Approximately 40-50% of the nearly 161,360 American men diagnosed with prostate cancer each year will receive treatment with androgen deprivation therapy (ADT) at some time during the course of their disease.[1,2] After castration-resistance has developed, further suppression of androgen receptor (AR) signaling can provide renewed disease control and prolong life[3-6]. The novel AR directed therapies (enzalutamide (ENZ) and darolutamide (DARO) accomplish this by directly antagonizing the AR. ENZ is a Food and Drug Administration (FDA) approved for treatment across the disease spectrum of mCRPC (metastatic castration resistant prostate cancer), while DARO is currently in phase III testing. The cognitive effects of exposure to cancer treatments have been evaluated for decades.[7-10] The constellation of effects, typically attributed to exposure to chemotherapy, includes poor short-term memory, impaired multi-tasking, poor concentration and attention, and word-finding difficulties, among others. These changes can negatively impact interactions with family and loved ones, work performance, and continued access to health services.[7, 11, 12] Although there is a robust literature on these complications among patients with some solid tumors, such as breast cancer, there is a relative paucity of literature describing the cognitive effects of cancer treatment among men with prostate cancer.[10, 13-19, 20-22]. Novel AR targeted therapies may be associated with cognitive effects specific to the direct antagonism of the AR in the brain, a syndrome we have termed AR Therapy Associated Cognitive Effects (ARTACE). This syndrome is likely distinct from dementia, as well as the effects of ADT alone, which only lowers testosterone levels and does not directly antagonize the AR in the brain. Further, ARTACE may be reversible with conversion to an alternate therapy or treatment discontinuation. These effects are being studied in a clinical trial called ARACOG: A Randomized Phase II Study of Androgen Receptor Directed Therapy on COGnitive Function in Patients Treated with Darolutamide or Enzalutamide (Also known as Alliance Foundation Trial 47, or AFT47). This trial offers a unique opportunity to interrogate the interface of hormonally directed therapies for prostate cancer with the neuroscience of cognitive function. The purpose of the current Challenge Award application is to support the ARACOG clinical trial through a series of correlative studies that will further our understanding of AR signaling and its relationship to cognition, deepen our understanding of the overlap of risk factors for dementia with the risk of AR targeted associated cognitive dysfunction, and the relative contribution of two pharmacological agents to this process. We hypothesize that men with PCa receiving AR directed therapy may develop ARTACE, and that affected men possess identifiable pre-treatment risk factors that increase the risk of cognitive impairment in the setting of direct AR antagonist activity in the CNS. To address these, we propose the following specific aims, which are distinct from the primary endpoint of the ARACOG clinical study, randomizing men with CRPC to treatment with DARO or ENZ, and will be assessed as correlative outcomes: Aim 1: To evaluate genetic polymorphisms associated with ARTACE. Aim 1a Evaluate the association between development of ARTACE and a dementia-associated polygenic hazard score (PHS) in CRPC patients receiving treatment with AR antagonist therapy. Aim 1b To determine the relative contribution of germline AR genotype to the devel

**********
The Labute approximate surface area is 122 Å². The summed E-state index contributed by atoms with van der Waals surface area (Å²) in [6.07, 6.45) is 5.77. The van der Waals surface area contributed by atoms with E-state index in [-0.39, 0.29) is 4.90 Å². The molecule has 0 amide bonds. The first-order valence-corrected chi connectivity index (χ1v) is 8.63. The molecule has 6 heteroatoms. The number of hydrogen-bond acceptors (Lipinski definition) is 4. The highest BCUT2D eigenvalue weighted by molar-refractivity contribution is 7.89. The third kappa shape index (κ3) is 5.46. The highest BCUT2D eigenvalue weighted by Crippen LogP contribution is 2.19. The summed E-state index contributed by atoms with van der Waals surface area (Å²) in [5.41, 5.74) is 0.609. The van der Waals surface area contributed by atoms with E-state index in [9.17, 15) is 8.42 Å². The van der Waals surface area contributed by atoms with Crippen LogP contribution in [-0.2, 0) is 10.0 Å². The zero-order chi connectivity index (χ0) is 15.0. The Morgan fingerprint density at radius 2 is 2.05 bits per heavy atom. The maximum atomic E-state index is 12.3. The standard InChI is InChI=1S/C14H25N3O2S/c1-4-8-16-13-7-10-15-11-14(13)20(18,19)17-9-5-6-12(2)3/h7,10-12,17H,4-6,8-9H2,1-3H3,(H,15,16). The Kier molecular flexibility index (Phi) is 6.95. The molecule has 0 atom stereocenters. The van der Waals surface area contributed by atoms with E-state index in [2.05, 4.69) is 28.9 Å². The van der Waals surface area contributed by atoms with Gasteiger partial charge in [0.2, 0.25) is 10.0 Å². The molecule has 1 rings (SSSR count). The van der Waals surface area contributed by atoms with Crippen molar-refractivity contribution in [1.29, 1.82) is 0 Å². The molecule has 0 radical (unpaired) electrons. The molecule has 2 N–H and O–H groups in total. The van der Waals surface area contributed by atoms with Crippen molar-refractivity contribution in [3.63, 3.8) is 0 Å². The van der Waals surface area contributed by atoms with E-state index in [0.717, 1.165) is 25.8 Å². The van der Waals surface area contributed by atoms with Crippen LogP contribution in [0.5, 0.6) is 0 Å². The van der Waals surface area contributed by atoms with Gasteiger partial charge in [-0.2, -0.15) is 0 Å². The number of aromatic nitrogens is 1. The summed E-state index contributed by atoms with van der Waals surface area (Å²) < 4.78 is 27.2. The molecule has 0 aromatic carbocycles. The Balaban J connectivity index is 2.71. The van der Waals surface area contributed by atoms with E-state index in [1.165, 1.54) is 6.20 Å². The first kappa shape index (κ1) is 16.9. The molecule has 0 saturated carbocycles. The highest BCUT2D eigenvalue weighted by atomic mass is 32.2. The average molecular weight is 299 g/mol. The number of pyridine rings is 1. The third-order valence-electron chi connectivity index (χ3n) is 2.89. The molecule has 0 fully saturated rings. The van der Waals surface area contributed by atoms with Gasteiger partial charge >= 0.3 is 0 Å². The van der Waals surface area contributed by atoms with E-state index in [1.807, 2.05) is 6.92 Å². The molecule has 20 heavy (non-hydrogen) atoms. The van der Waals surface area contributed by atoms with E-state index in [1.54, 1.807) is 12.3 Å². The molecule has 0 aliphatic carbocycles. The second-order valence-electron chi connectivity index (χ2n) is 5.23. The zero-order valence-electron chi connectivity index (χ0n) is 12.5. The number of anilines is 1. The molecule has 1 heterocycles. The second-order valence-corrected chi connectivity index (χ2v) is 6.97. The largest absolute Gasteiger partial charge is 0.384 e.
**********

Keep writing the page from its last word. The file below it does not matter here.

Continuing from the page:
|Effective start/end date
|7/1/19 → 6/30/23
- Prostate Cancer Foundation (AGMT 8/26/19)
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